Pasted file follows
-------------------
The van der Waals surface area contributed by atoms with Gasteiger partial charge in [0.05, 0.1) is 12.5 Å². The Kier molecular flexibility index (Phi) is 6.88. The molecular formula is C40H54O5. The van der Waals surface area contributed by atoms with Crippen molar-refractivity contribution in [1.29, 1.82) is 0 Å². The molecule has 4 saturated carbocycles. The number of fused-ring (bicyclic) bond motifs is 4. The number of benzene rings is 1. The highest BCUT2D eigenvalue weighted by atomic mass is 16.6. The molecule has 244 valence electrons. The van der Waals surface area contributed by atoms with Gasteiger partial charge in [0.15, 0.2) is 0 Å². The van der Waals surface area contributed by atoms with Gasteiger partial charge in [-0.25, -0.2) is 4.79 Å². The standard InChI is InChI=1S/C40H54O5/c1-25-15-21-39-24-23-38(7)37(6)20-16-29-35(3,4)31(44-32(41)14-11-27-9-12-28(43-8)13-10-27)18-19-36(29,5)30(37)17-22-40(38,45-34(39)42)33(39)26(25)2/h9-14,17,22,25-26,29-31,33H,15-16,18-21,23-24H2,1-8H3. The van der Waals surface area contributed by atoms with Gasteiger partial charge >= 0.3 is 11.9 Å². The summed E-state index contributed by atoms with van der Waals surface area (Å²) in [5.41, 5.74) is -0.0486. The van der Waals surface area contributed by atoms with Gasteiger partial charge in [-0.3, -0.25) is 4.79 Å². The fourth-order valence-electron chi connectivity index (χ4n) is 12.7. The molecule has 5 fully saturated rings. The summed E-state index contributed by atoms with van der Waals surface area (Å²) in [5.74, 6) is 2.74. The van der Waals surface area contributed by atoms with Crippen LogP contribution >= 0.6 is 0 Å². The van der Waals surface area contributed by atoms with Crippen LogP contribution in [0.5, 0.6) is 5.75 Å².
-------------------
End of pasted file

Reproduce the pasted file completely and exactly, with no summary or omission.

The van der Waals surface area contributed by atoms with Gasteiger partial charge in [0.05, 0.1) is 12.5 Å². The Kier molecular flexibility index (Phi) is 6.88. The molecular formula is C40H54O5. The van der Waals surface area contributed by atoms with Crippen molar-refractivity contribution in [1.29, 1.82) is 0 Å². The molecule has 4 saturated carbocycles. The number of fused-ring (bicyclic) bond motifs is 4. The number of benzene rings is 1. The highest BCUT2D eigenvalue weighted by atomic mass is 16.6. The molecule has 244 valence electrons. The van der Waals surface area contributed by atoms with Gasteiger partial charge in [0.15, 0.2) is 0 Å². The van der Waals surface area contributed by atoms with Gasteiger partial charge in [-0.25, -0.2) is 4.79 Å². The standard InChI is InChI=1S/C40H54O5/c1-25-15-21-39-24-23-38(7)37(6)20-16-29-35(3,4)31(44-32(41)14-11-27-9-12-28(43-8)13-10-27)18-19-36(29,5)30(37)17-22-40(38,45-34(39)42)33(39)26(25)2/h9-14,17,22,25-26,29-31,33H,15-16,18-21,23-24H2,1-8H3. The van der Waals surface area contributed by atoms with Gasteiger partial charge >= 0.3 is 11.9 Å². The summed E-state index contributed by atoms with van der Waals surface area (Å²) in [5.41, 5.74) is -0.0486. The van der Waals surface area contributed by atoms with Gasteiger partial charge in [-0.3, -0.25) is 4.79 Å². The fourth-order valence-electron chi connectivity index (χ4n) is 12.7. The molecule has 5 fully saturated rings. The summed E-state index contributed by atoms with van der Waals surface area (Å²) in [5.74, 6) is 2.74. The van der Waals surface area contributed by atoms with Crippen LogP contribution >= 0.6 is 0 Å². The van der Waals surface area contributed by atoms with Crippen LogP contribution in [0.5, 0.6) is 5.75 Å².